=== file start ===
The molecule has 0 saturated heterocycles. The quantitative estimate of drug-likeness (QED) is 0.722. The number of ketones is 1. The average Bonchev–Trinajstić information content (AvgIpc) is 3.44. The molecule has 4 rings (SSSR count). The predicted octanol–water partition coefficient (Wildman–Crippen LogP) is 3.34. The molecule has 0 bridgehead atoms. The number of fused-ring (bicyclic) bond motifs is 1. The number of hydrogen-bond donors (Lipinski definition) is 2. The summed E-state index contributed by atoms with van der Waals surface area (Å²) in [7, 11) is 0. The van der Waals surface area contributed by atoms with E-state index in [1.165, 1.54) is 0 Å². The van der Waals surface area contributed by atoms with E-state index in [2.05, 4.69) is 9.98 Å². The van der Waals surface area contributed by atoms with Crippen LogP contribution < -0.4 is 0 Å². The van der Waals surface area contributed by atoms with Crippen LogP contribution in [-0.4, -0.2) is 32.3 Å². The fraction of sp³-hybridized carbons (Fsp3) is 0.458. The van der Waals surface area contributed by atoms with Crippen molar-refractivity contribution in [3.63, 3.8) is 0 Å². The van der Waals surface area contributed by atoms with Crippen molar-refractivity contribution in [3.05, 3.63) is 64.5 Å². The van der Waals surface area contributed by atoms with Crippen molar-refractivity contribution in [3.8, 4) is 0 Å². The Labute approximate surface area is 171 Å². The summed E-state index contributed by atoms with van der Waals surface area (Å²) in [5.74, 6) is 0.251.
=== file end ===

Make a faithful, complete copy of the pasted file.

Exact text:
The molecule has 0 saturated heterocycles. The quantitative estimate of drug-likeness (QED) is 0.722. The number of ketones is 1. The average Bonchev–Trinajstić information content (AvgIpc) is 3.44. The molecule has 4 rings (SSSR count). The predicted octanol–water partition coefficient (Wildman–Crippen LogP) is 3.34. The molecule has 0 bridgehead atoms. The number of fused-ring (bicyclic) bond motifs is 1. The number of hydrogen-bond donors (Lipinski definition) is 2. The summed E-state index contributed by atoms with van der Waals surface area (Å²) in [7, 11) is 0. The van der Waals surface area contributed by atoms with E-state index in [1.165, 1.54) is 0 Å². The van der Waals surface area contributed by atoms with E-state index in [2.05, 4.69) is 9.98 Å². The van der Waals surface area contributed by atoms with Crippen LogP contribution < -0.4 is 0 Å². The van der Waals surface area contributed by atoms with Crippen LogP contribution in [-0.4, -0.2) is 32.3 Å². The fraction of sp³-hybridized carbons (Fsp3) is 0.458. The van der Waals surface area contributed by atoms with Crippen molar-refractivity contribution in [3.63, 3.8) is 0 Å². The van der Waals surface area contributed by atoms with Crippen molar-refractivity contribution in [3.05, 3.63) is 64.5 Å². The van der Waals surface area contributed by atoms with Crippen molar-refractivity contribution in [3.8, 4) is 0 Å². The Labute approximate surface area is 171 Å². The summed E-state index contributed by atoms with van der Waals surface area (Å²) in [5.74, 6) is 0.251.